Looking for Ways to Make Easy, Delicious Beef and Venison Jerky?
The number of American camping trips fueled by venison or beef jerky is lost to history. Going all the way back to the earliest pioneers who explored and settled America, they all camped out, and they all counted on jerky for easily portable nourishment and calories. This type of processed meat has been around for a long, long time all around the world. Before refrigeration, people needed a way to preserve meat.
Drying it and salting it was the method. The fact that removing the moisture also significantly reduced the weight was a wonderful side benefit for anyone on the move – like Lewis and Clark’s Corps of Discovery… and today’s camping family.
At its most basic, jerky requires only lean meat cut into strips thin enough to dry efficiently and salt (either ordinary salt crystals rubbed on the outside or from an ingredient like soy sauce or Worcestershire sauce in which the meat is marinated). That’s it. However, most recipes incorporate more spices and flavorings like black pepper, liquid smoke, etc.
And from there, the sky is the limit! Ingredients for rubs and marinades used in making jerky can range to the truly exotic and phenomenally expensive.
Tip: A simple method for selecting and making jerky seasonings and marinades is to order up a premade seasoning kit like the Cabela's Variety Pack Jerky Makinging Kit
Great Tips for Making Your Own Jerky
As you’re planning for your summer camping adventures, a great way to involve your whole family in the preparation is to make up big batches of jerky for those trips. It’s a fun and educational process for a season when the weather isn’t so conducive to family camping, and it’s one you’ll enjoy twice – during the making and again when you eat it weeks or months down the road.
Here are few basic tips for making safe, delicious jerky:
1. Get your meat from a source you can trust. If you're using beef, find a local butcher shop or grocery that you know will provide fresh, quality meat that’s handled with the strictest standards. If you cut up your wild game yourself, handle it carefully and trim all fat from the meat. In either case, use only fresh meat to make jerky – never meat that’s been frozen and thawed.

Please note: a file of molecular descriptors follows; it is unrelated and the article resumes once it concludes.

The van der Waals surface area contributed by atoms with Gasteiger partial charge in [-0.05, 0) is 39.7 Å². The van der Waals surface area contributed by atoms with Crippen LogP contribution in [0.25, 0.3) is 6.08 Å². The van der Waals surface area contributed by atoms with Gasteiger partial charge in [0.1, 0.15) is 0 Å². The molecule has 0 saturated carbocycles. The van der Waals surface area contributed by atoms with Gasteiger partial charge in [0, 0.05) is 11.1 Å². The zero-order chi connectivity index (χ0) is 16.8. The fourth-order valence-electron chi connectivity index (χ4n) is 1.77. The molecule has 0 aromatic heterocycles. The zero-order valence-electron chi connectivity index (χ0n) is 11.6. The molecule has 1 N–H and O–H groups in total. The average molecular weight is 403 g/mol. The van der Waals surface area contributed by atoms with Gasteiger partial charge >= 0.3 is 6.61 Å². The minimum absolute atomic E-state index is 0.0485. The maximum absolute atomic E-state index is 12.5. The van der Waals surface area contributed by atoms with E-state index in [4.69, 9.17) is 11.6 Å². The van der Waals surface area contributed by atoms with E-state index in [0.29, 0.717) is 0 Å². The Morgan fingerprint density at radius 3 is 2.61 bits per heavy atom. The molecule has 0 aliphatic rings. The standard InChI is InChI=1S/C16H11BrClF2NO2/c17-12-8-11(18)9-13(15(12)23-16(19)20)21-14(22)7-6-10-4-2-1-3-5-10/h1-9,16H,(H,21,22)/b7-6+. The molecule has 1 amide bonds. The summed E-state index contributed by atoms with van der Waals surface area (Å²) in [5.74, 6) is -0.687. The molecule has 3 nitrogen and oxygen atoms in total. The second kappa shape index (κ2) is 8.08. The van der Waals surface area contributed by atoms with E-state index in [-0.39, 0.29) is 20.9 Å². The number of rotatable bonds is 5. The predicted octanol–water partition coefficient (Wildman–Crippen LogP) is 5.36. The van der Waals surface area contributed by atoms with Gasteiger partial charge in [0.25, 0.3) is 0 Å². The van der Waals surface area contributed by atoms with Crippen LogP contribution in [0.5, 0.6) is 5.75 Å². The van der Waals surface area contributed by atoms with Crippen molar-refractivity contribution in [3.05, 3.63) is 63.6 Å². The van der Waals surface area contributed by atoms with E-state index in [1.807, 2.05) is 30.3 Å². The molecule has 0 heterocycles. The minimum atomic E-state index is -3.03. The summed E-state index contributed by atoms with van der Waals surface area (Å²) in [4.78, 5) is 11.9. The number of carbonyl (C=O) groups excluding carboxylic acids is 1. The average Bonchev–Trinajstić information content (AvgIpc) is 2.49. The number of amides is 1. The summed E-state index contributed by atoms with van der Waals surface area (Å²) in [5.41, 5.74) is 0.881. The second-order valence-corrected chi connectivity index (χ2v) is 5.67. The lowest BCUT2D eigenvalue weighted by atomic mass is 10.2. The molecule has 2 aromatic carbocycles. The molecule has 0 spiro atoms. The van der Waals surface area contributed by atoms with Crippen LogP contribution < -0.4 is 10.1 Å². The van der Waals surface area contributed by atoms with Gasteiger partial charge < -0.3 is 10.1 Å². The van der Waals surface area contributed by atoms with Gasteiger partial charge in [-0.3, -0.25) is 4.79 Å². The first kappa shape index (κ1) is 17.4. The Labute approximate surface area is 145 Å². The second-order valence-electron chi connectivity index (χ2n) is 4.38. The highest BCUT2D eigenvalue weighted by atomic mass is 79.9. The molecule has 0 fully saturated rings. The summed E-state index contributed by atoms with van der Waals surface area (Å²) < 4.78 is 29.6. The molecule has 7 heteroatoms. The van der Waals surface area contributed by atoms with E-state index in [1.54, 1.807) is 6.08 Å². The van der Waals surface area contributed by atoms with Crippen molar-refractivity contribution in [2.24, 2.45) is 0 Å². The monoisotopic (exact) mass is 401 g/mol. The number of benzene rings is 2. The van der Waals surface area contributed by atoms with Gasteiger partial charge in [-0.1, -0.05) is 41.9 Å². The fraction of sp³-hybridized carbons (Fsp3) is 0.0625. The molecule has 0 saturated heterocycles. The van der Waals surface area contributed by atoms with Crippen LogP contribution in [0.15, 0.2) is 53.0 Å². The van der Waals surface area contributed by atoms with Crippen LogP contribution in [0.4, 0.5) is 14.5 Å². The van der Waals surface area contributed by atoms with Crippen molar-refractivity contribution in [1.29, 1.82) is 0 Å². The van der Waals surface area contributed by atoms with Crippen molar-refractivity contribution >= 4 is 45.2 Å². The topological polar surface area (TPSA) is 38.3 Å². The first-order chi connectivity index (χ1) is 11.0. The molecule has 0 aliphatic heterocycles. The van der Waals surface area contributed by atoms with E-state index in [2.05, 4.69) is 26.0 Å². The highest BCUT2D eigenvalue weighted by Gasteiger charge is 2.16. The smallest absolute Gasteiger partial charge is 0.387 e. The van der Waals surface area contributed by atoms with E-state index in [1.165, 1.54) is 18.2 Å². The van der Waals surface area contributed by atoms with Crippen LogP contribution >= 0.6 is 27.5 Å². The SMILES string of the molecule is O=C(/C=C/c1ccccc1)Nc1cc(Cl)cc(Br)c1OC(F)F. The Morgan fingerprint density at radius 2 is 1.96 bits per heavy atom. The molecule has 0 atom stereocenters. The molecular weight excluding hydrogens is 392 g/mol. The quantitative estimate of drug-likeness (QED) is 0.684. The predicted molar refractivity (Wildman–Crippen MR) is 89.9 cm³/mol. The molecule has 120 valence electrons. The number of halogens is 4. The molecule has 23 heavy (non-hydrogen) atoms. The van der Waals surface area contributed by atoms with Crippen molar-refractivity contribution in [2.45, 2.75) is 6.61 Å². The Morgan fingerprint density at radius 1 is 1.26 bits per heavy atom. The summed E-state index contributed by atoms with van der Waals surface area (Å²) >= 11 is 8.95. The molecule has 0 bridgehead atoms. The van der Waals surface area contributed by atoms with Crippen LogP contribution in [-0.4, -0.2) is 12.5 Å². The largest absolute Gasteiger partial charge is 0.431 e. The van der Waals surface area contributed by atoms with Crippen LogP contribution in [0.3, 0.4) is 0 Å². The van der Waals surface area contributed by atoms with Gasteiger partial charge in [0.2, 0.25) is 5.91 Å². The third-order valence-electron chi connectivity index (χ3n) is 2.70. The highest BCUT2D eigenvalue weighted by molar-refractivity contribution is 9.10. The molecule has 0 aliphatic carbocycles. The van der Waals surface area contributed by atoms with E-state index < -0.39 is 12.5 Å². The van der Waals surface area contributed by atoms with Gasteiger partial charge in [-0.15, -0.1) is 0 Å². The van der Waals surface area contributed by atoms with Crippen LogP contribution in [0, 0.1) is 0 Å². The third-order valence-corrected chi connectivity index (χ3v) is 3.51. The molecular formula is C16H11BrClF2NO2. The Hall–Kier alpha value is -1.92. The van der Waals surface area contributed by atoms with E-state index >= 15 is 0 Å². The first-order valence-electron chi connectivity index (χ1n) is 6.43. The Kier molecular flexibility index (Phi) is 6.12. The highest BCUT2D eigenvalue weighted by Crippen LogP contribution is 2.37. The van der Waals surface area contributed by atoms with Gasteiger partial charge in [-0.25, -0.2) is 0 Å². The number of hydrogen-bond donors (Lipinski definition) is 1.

- Why not use frozen meat?
- Texture of jerky made from frozen then thawed meat is never quite as good as that made from fresh, never-frozen meat. (It's just like the difference in flavor and texture of fresh fish versus frozen and thawed fish.) Frozen just never produces as good of jerky as fresh meat.
- We can't control the thawing process any given reader will use. Prolonged thawing at too high a temperature can grow bacteria. Because jerky making is more about dehydration than cooking, the meat may not be brought to a high enough temperature to destroy bacteria as normal cooking would.
- If venison, in particular, is frozen with a quantity of fat still attached it will take on a flavor that cannot be erased with any type of cooking or dehydration. It's particularly noticeable in jerky. It's far less noticeable on fresh meat.
2. Make sure your equipment is clean and sanitary. You can find most of the gear and spice preparations you’ll need by going to cabelas.com or basspro.com, then typing “jerky making” into the search bar.
3. Know the guidelines for temperature to which meat must be heated to be consumed safely.
4. For homemade jerky, it’s safest to stick with red meat like beef, bison, and venison.
5. Trim as much fat as possible from any meat you’ll use to make jerky.
6. Cut strips of meat for jerky with the grain of the meat. Cut it about ¼-inch thick and not much more.
7. You’ll come to know when the jerky is done it should be dry enough to still bend without breaking, but it should begin to crack on the surface.
8. You’ll come to know when the jerky is done it should be dry enough to still bend without breaking, but it should begin to crack on the surface.
9. Store finished jerky in airtight containers. In the refrigerator it will last a couple months. In the freezer it will stay in good condition six months or longer.